Good Morning Everyone,
Our theme for this month: “Graciousness”
Our Bible verse for today: “It is my judgment, therefore, that we should not make it difficult for the Gentiles who are turning to God.” Acts 15:19 (NIV)
Our thought for today: “You don’t get to make the rules.”
The words we read in Acts 15:19 were spoken by James, the biological brother of Jesus. The context they were spoken in was what has become known in history as “The Council of Jerusalem”. The new Christian church was very young and consisted mostly of former Jews. These formally Jewish Christians were steeped in Old Testament Law and the customs of the Pharisees. Freedom in Christ and living by grace were still new concepts to them. The practice of their Christian faith still involved many of the trappings of Judaism, including rule-keeping.
But now thousands of Gentiles were coming to faith in Christ as well. Should they be required to be rule-keepers too? The Council of Jerusalem had to decide. Amazingly their answer was “No”. Following Christ did not involve keeping a lot of archaic and manmade rules. And of all people, James was the one to verbalize the decision. James was probably the most strict and structured of the bunch.
To their credit these early disciples of Jesus were willing to embrace and share grace, even though it was a foreign concept to them when it came to practicing their faith. Extending such grace to others, rather than insisting on a legalistic practice of the faith, was a tremendously gracious act on their part, and one they struggled to arrive at.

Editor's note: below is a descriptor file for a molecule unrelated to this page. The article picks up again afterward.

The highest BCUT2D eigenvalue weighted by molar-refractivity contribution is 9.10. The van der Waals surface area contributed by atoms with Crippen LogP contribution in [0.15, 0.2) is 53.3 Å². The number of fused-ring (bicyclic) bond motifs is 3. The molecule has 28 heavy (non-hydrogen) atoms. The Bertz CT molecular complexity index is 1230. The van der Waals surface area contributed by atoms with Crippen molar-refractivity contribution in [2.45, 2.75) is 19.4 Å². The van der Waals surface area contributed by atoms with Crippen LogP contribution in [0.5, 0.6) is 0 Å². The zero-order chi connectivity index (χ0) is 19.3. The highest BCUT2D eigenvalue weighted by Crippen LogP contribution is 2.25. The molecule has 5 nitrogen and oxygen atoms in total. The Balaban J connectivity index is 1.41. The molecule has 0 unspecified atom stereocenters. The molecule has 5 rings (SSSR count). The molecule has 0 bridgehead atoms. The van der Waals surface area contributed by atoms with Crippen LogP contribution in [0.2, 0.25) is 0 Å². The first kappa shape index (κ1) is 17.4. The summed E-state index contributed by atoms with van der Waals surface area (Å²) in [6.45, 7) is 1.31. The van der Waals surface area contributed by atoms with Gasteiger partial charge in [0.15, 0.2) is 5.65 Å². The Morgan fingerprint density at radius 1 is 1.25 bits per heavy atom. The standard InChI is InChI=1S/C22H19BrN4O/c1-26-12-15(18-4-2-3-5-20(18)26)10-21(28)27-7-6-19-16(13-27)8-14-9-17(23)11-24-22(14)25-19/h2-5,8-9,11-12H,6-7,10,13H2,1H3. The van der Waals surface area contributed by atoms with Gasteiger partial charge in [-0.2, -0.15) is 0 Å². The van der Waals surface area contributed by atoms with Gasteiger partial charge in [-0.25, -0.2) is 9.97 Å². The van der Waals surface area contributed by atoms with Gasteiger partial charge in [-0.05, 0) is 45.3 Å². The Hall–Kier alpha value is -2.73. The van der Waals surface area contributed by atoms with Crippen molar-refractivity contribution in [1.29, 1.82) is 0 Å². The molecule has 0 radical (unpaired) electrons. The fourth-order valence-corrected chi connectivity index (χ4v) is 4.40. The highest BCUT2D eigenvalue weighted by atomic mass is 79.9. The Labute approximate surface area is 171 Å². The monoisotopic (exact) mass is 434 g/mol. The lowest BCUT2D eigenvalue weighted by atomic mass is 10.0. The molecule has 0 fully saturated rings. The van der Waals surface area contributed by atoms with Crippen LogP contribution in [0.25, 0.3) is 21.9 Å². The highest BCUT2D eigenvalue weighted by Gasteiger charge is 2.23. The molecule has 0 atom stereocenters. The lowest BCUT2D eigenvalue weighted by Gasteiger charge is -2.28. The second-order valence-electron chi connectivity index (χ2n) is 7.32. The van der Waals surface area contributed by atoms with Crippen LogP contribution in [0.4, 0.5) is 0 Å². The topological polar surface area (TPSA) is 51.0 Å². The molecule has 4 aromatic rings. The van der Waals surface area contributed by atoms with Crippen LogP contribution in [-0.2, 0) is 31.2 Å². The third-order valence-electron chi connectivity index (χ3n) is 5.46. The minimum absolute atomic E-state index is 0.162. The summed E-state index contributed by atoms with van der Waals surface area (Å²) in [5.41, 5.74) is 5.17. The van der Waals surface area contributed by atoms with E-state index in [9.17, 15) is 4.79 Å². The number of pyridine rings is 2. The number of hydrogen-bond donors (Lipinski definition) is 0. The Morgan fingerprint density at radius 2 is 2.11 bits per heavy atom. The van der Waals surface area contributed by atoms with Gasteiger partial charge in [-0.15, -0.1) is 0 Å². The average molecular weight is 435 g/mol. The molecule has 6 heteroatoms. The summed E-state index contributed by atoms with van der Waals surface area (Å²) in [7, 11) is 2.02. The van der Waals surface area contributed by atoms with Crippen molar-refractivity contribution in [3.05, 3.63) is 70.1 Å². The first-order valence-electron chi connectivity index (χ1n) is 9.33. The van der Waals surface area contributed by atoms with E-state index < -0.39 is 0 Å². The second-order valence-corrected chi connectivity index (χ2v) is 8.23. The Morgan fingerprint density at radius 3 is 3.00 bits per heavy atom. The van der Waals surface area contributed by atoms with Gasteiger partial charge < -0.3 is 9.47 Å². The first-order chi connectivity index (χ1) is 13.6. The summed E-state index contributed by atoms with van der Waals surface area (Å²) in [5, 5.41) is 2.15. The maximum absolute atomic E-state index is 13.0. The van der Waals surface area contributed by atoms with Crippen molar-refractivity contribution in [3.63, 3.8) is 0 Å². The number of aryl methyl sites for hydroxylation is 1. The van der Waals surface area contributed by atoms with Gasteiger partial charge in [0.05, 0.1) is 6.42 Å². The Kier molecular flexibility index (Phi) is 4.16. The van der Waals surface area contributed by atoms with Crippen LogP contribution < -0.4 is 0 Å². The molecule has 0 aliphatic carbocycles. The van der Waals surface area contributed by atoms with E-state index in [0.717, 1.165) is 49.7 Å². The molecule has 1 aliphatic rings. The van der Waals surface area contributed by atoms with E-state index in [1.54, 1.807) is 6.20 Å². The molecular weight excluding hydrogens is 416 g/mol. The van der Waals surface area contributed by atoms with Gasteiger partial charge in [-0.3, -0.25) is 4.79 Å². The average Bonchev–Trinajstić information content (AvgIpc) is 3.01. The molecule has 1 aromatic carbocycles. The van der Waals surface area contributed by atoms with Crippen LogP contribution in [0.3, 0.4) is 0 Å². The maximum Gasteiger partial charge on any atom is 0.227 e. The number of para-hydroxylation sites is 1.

Many people in our day struggle with it too, and sadly, often unsuccessfully. The great Christian writer H.L Mencken once described a Puritan as “a person with a haunting fear that someone somewhere is happy.” Today many people would apply that same caricature to evangelicals in general, and to fundamentalists in particular. As Philip Yancey noted, “Nowadays legalism has changed its focus. In a thoroughly secular culture, the church is more likely to show ungrace through a spirit of moral superiority or a fierce attitude toward opponents in the ‘culture wars”.
By listening to the ungracious speech of many Christians, and by being the targets of stern judgmental condemnation, what does the world come to think about the Jesus we preach?
We can learn a lesson from James and the early disciples. We don’t get to make the rules for everyone else. Not only do we not get to make the rules for the rest of the world, but we don’t even get to make the rules for other Christians. The way that James and the other apostles came to their decision in Acts 5:19 was through prayer, reading scripture, and by considering the example of Jesus. They were Biblical and they were gracious. They didn’t try to make the Bible say more than it really says, and they dealt with others in grace. We should do no less.
Instead of being stern rule-makers we need to be Christians who model the love and graciousness of the One we profess to follow. Again quoting Yancey, “The world thirsts for grace in ways it does not even recognize.”